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Why the Candidates Still Use FDR as Their Measure
It’s not surprising that Democrats seek to wrap themselves in the Roosevelt cloak; what’s harder to understand is why so many Republicans do too. A distinguished historian explains.
February 1988 | Volume 39, Issue 1
The new President’s gusto, self-command, and bonhomie created an extraordinary bond with the American people.
The new President had created this impression by a series of actions—delivering his compelling inaugural address, summoning Congress into emergency session, resolving the banking crisis—but even more by his manner. Supremely confident in his own powers, he could imbue others with a similar confidence. Moreover, he had acquired an admirable political education: state senator, junior cabinet officer, his party’s vice-presidential nominee, two-term governor of the most populous state in the Union. As the political scientist Richard Neustadt has observed, “Roosevelt, almost alone among our Presidents, had no conception of the office to live up to; he was it. His image of the office was himself-in-office.”
FDR’s view of himself and his world freed him from anxieties that other men would have found intolerable. Not even the weightiest responsibilities seemed to disturb his serenity. One of his associates said, “He must have been psychoanalyzed by God.”
A Washington reporter noted in 1933: “No signs of care are visible to his main visitors or at the press conferences. He is amiable, urbane and apparently untroubled. He appears to have a singularly fortunate faculty for not becoming flustered. Those who talk with him informally in the evenings report that he busies himself with his stamp collection, discussing in an illuminating fashion the affairs of state while he waves his shears in the air.”
The commentator Henry Fairlie has remarked: “The innovating spirit…was [FDR’s] most striking characteristic as a politician. The man who took to the radio like a duck to water was the same man who, in his first campaign for the New York Senate in 1910, hired … a two-cylinder red Maxwell, with no windshield or top, to dash through (of all places) Dutchess County; and it was the same man who broke all precedents twenty-two years later when he hired a little plane to take him to Chicago to make his acceptance speech....The willingness to try everything was how Roosevelt governed.”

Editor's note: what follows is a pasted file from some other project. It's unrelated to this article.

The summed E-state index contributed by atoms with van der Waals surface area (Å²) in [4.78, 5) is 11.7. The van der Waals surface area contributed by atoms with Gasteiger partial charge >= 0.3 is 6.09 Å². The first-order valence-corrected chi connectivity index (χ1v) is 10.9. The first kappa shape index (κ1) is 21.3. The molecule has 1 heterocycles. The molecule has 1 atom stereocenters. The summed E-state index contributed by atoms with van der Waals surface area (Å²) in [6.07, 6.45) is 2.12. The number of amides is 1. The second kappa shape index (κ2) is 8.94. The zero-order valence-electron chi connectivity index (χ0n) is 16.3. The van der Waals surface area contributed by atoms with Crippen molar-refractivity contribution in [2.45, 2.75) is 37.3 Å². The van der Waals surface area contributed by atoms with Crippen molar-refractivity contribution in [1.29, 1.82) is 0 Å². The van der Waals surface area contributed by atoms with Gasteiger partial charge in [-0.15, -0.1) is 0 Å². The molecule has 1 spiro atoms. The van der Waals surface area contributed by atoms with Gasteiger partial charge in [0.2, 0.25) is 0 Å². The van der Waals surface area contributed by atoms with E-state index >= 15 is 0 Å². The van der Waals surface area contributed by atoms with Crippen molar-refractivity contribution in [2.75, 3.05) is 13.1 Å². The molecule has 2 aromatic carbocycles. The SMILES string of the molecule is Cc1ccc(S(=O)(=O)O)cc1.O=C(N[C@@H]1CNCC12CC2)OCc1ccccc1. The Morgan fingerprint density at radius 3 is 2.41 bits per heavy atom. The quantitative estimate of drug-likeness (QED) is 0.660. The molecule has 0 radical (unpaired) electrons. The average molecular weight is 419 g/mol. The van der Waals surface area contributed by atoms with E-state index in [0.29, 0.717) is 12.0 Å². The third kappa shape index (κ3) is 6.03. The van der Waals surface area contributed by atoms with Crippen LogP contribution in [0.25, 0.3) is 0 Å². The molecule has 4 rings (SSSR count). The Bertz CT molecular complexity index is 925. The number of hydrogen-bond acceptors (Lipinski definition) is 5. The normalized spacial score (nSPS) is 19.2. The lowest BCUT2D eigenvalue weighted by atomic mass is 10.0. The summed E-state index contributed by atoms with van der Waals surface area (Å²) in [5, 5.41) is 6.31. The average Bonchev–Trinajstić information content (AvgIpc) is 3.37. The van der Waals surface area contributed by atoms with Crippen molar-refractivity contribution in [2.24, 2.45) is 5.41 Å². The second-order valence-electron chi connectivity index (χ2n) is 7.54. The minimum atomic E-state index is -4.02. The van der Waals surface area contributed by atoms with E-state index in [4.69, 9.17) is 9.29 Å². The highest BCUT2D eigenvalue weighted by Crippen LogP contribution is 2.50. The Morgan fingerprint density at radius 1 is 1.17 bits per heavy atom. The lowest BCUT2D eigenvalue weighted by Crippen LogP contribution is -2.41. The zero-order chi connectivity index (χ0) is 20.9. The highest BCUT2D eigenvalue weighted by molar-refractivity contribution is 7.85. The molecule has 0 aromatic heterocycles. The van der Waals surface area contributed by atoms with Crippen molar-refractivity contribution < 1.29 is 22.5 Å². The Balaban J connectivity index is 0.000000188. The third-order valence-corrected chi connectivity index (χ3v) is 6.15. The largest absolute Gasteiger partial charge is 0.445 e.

This serenity and venturesomeness were precisely the qualities called for in a national leader in the crisis of the Depression, and the country drew reassurance from FDR’s buoyant view of the world. Secretary of Labor Frances Perkins remarked on his feeling that “nothing in human judgment is final. One may courageously take the step that seems right today because it can be modified tomorrow if it does not work well....”
FDR’s self-command, gusto, and bonhomie created an extraordinary bond with the American people. Millions of Americans came to view him as one who was intimately concerned with their welfare. In the 1936 campaign he heard people cry out, “He saved my home”; “He gave me a job.” In Bridgeport, Connecticut, he rode past signs saying, “Thank God for Roosevelt,” and in the Denver freight yards a message in chalk on the side of a boxcar read, “Roosevelt Is My Friend.”
Roosevelt made conscious use of the media almost from the moment he entered the White House, with his press conferences serving to educate newspaper writers and, through them, the nation on the complex, novel measures he was advocating. He was fond of calling the press meeting room in the White House his “schoolroom,” and he often resorted to terms such as seminar or, when referring to the budget, textbook. When in January 1934 the President invited thirty-five Washington correspondents to his study, he explained his budget message to them “like a football coach going through skull practice with his squad.”
FDR’s performance at his first press conference as President on March 8, 1933, the journalist Leo Rosten has written, has “become something of a legend in newspaper circles. Mr. Roosevelt was introduced to each correspondent. Many of them he already knew and greeted by name—first name. For each he had a handshake and the Roosevelt smile. When the questioning began, the full virtuosity of the new Chief Executive was demonstrated. Cigarette-holder in mouth at a jaunty angle, he met the reporters on their own grounds. His answers were swift, positive, illuminating. He had exact information at his fingertips. He showed an impressive understanding of public problems and administrative methods. He was lavish in his confidences and ‘background information.’ He was informal, communicative, gay. When he evaded a question it was done frankly. He was thoroughly at ease. He made no effort to conceal his pleasure in the give and take of the situation.”